The inside of the house was sparse. There was a dirt floor and the central attraction inside the main room was a huge old fashioned looking television and a beautifully polished dining room table. "American Bandstand!" they cried, as they saw Dick Clark, the show's star, make an appearance. "Dance!" they said. They took our bags and asked us to stay. Of course, we agreed. Our hosts were poor, but showing us a good time, being generous hosts seemed all they cared about.
We didn't know anything about each other except that we were hungry and tired and they were offering food and shelter, no questions asked. They drove us into town showing us the crowded, bazaar-like market place. It was like a circus of sights and sounds and while they diverted us with this chaotic splendor, they were spending like crazy, buying us a magnificent feast. When we got back to their home, the gifts kept coming: a huge bottle of Vodka, a million different kinds of cold cuts, wine and bread. Our hosts, despite their poverty, had spared no expense.
That night, they took out their best plates, their treasured silverware. They toasted Tito, the man who was holding Yugoslavia, in his firm and mostly benevolent grip, together. We all toasted him -- and each other's health, their happiness and ours. And then we toasted Tito again. "To you, my friends," we said. "To you," they said back to us. After dinner, the woman took me aside, dressing me up in an elaborate, harem-like costume. It sparkled, with many veils and layers a girl could hide behind. She taught me a sinuous dance, and filled with many glasses of vodka, it wasn't hard to coax a performance from me, or me from her. We all laughed.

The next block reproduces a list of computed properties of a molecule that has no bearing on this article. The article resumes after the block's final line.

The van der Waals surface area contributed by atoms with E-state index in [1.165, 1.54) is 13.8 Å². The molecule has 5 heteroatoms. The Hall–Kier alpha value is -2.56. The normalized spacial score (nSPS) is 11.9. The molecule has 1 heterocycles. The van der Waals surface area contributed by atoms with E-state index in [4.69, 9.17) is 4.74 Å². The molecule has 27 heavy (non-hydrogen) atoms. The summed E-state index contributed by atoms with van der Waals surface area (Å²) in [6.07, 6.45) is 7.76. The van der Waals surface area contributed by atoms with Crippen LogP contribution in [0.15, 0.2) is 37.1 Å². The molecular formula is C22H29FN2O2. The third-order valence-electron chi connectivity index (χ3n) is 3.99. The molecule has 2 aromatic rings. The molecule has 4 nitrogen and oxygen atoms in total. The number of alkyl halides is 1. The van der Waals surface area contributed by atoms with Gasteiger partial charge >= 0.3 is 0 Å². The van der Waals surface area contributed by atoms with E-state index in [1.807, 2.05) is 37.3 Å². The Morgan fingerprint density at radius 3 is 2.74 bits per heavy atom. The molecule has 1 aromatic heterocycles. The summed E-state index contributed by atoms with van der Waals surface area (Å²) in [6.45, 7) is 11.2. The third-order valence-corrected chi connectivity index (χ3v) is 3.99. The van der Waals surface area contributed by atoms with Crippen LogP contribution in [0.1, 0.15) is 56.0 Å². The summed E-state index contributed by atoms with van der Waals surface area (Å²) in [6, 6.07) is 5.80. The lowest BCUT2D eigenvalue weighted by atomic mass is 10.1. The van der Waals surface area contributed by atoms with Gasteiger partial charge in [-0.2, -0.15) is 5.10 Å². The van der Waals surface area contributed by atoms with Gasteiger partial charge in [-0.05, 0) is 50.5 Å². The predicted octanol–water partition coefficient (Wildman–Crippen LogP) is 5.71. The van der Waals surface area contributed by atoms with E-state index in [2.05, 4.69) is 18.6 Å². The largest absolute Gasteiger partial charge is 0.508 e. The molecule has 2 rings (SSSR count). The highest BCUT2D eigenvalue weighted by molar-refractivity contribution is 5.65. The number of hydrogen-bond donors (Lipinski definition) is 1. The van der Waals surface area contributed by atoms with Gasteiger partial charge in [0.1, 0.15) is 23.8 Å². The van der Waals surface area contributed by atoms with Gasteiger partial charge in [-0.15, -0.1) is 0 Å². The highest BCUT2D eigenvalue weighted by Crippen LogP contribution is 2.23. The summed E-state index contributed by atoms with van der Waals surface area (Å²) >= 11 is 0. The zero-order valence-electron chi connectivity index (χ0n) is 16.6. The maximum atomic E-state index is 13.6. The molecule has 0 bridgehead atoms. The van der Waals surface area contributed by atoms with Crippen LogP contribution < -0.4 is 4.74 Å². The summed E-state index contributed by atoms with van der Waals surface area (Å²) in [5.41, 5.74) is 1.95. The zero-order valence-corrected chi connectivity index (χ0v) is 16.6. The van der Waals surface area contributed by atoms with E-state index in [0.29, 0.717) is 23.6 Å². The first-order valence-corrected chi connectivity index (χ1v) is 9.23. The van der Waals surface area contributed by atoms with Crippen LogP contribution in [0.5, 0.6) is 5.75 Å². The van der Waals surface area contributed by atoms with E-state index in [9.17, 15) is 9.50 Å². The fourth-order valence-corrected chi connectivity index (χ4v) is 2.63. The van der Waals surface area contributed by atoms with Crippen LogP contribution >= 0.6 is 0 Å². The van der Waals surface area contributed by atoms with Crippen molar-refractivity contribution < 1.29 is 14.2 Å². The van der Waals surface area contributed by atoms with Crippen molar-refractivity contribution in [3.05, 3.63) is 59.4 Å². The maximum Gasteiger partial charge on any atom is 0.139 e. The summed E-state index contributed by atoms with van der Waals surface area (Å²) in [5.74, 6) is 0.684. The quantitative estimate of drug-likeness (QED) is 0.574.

Years later, after the War created blood and death in Yugoslavia, and the country was divided up into tortured ethnic enclaves, I thought often of my friends. I still do. I don't know if the white bird was really a dove. I don't know if it flew away -- or if it stayed.
It all began with a Tweet.
She was just 7 years old last September and she had already seen what no 7-year old -- or 70-year oldshould have to see. Living in Aleppo with her parents and two brothers amid the bombs and screams, she only wanted one thing. "I need peace," she wrote in her first Twitter posting. A little later she wrote: "I can't go out because of the bombing. Please stop bombing us."
Since that time, she she has garnered 362 thousand followers on her @AlabedBana feed and has been dubbed Syria's Anne Frank for giving a child's eye view of trying to grow up amid the horrors of war. Showing the power of sharing through words and stories, Bana and her family's isolation was eased as she began getting supportive messages back on Twitter.
She has recently published a book: "Dear World," which tells of the loss of friends, of hiding in bomb shelters and of seeing her beloved home destroyed by bombs.